Given the avian metapneumovirus (aMPV) disease burden in poultry worldwide and the evidence of a possible role played by wild birds in the virus epidemiology, the present study summarizes aMPV serological and molecular data on free-ranging avifauna available in the literature by conducting a systematic review and meta-analysis. A computerized literature research was performed on PubMed, Scopus, CAB Direct and Web of Science to identify relevant publications across the period 1990–2021, along with the screening of reference lists. A random-effect model was applied to calculate pooled prevalence estimates with 95% confidence intervals. The inconsistency index statistic (I2) was applied to assess between-study heterogeneity. Subgroup analyses for molecular studies only were performed according to geographical area of samplings, taxonomic order, genus and migration patterns of the birds surveyed. A total of 11 publications on molecular surveys and 6 on serological ones were retained for analysis. The pooled molecular prevalence was 6% (95% CI: 1–13%) and a high between-study heterogeneity was detected (I2 = 96%, p <.01). Moderator analyses showed statistically significant differences according to geographical area studied, taxonomic order and genus. Concerning serological prevalence, a pooled estimate of 14% (95% CI: 1–39%), along with a high between-study heterogeneity, was obtained (I2 = 98%, p <.01). Moderator analysis was not performed due to the scarcity of eligible serological studies included. Overall, molecular and serological evidence suggests that some wild bird taxa could play a role in aMPV epidemiology. Particularly, wild ducks, geese, gulls and pheasants, according to scientific contributions hereby considered, proved to be susceptible to aMPV, and due to host ecology, may act as a viral carrier or reservoir. Further surveys of wild birds are encouraged for a better comprehension of the poultry/wild bird interface in aMPV epidemiology and for better characterizing the virus host breadth.

Disentangling the role of wild birds in avian metapneumovirus (aMPV) epidemiology: A systematic review and meta-analysis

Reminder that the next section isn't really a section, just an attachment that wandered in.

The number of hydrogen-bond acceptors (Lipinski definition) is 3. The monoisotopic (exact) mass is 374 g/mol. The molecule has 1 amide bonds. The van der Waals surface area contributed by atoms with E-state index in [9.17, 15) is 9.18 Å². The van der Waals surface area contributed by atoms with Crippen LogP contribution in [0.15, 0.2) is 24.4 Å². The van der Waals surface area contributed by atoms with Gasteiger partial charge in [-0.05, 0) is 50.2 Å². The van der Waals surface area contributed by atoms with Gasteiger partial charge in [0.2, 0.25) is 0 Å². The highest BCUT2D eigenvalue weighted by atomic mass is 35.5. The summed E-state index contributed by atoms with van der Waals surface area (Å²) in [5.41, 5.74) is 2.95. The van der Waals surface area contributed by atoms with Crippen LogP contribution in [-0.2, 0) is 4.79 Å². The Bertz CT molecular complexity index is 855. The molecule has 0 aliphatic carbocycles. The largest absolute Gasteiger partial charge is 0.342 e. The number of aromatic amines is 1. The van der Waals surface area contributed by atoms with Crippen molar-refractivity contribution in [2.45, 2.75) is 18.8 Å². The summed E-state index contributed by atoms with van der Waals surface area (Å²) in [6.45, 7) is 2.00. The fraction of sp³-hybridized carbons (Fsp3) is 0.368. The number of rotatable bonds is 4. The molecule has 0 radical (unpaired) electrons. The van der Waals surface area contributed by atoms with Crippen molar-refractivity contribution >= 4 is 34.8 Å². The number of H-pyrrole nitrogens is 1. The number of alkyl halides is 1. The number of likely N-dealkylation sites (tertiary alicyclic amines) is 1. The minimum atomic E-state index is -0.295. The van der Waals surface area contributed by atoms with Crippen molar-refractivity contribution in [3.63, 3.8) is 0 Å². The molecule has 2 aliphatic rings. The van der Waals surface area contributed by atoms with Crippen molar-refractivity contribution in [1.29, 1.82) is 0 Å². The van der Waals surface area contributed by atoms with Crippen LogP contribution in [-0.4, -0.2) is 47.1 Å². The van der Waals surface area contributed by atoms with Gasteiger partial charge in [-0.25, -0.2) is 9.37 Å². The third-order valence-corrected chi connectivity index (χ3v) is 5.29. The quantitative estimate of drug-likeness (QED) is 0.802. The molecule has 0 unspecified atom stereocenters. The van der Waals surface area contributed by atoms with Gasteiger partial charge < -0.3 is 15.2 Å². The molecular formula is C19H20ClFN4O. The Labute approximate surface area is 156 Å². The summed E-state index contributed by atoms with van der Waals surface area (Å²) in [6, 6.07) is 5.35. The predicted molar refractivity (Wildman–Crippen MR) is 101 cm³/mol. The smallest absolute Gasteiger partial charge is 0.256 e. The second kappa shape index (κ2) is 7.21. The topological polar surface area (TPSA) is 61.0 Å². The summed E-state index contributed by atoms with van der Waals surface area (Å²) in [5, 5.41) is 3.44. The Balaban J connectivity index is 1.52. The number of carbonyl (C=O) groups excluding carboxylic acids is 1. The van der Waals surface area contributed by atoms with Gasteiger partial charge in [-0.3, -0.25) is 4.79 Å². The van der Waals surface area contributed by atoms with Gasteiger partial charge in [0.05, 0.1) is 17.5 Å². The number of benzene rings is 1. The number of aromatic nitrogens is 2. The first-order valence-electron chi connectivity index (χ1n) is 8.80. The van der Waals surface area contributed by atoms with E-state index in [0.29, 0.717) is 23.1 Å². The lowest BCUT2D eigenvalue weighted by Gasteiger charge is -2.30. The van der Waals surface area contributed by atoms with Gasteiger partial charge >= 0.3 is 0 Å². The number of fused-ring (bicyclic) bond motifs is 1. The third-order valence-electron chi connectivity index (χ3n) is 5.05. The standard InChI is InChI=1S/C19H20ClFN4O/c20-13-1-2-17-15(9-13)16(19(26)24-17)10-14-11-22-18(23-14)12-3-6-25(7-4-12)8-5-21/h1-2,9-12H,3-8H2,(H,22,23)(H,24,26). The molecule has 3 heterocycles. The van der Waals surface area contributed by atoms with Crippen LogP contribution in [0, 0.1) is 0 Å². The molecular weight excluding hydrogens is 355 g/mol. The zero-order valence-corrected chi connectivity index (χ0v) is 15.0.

Graziosi G.;Lupini C.;Catelli E.
2022

Abstract

Given the avian metapneumovirus (aMPV) disease burden in poultry worldwide and the evidence of a possible role played by wild birds in the virus epidemiology, the present study summarizes aMPV serological and molecular data on free-ranging avifauna available in the literature by conducting a systematic review and meta-analysis. A computerized literature research was performed on PubMed, Scopus, CAB Direct and Web of Science to identify relevant publications across the period 1990–2021, along with the screening of reference lists. A random-effect model was applied to calculate pooled prevalence estimates with 95% confidence intervals. The inconsistency index statistic (I2) was applied to assess between-study heterogeneity. Subgroup analyses for molecular studies only were performed according to geographical area of samplings, taxonomic order, genus and migration patterns of the birds surveyed. A total of 11 publications on molecular surveys and 6 on serological ones were retained for analysis. The pooled molecular prevalence was 6% (95% CI: 1–13%) and a high between-study heterogeneity was detected (I2 = 96%, p <.01). Moderator analyses showed statistically significant differences according to geographical area studied, taxonomic order and genus. Concerning serological prevalence, a pooled estimate of 14% (95% CI: 1–39%), along with a high between-study heterogeneity, was obtained (I2 = 98%, p <.01). Moderator analysis was not performed due to the scarcity of eligible serological studies included. Overall, molecular and serological evidence suggests that some wild bird taxa could play a role in aMPV epidemiology. Particularly, wild ducks, geese, gulls and pheasants, according to scientific contributions hereby considered, proved to be susceptible to aMPV, and due to host ecology, may act as a viral carrier or reservoir. Further surveys of wild birds are encouraged for a better comprehension of the poultry/wild bird interface in aMPV epidemiology and for better characterizing the virus host breadth.
2022
Graziosi G.; Lupini C.; Catelli E.
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Utilizza questo identificativo per citare o creare un link a questo documento: https://hdl.handle.net/11585/905047
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